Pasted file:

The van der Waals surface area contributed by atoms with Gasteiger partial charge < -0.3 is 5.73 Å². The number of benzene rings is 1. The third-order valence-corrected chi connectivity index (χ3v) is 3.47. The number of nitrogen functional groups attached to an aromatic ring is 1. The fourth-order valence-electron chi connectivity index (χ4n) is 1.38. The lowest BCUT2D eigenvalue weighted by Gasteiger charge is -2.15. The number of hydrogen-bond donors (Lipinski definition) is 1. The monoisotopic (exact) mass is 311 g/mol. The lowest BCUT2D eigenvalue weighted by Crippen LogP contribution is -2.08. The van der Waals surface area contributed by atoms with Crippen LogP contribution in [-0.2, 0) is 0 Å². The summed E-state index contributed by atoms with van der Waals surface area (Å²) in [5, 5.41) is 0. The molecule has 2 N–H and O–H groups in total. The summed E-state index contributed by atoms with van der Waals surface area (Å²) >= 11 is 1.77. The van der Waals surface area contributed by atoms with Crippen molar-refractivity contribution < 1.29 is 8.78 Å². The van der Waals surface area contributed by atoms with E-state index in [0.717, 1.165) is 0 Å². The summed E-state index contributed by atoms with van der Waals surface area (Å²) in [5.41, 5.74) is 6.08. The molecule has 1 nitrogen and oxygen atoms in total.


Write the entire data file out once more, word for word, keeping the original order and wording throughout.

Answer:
The van der Waals surface area contributed by atoms with Gasteiger partial charge < -0.3 is 5.73 Å². The number of benzene rings is 1. The third-order valence-corrected chi connectivity index (χ3v) is 3.47. The number of nitrogen functional groups attached to an aromatic ring is 1. The fourth-order valence-electron chi connectivity index (χ4n) is 1.38. The lowest BCUT2D eigenvalue weighted by Gasteiger charge is -2.15. The number of hydrogen-bond donors (Lipinski definition) is 1. The monoisotopic (exact) mass is 311 g/mol. The lowest BCUT2D eigenvalue weighted by Crippen LogP contribution is -2.08. The van der Waals surface area contributed by atoms with Crippen LogP contribution in [-0.2, 0) is 0 Å². The summed E-state index contributed by atoms with van der Waals surface area (Å²) in [5, 5.41) is 0. The molecule has 2 N–H and O–H groups in total. The summed E-state index contributed by atoms with van der Waals surface area (Å²) >= 11 is 1.77. The van der Waals surface area contributed by atoms with Crippen molar-refractivity contribution < 1.29 is 8.78 Å². The van der Waals surface area contributed by atoms with E-state index in [0.717, 1.165) is 0 Å². The summed E-state index contributed by atoms with van der Waals surface area (Å²) in [5.41, 5.74) is 6.08. The molecule has 1 nitrogen and oxygen atoms in total.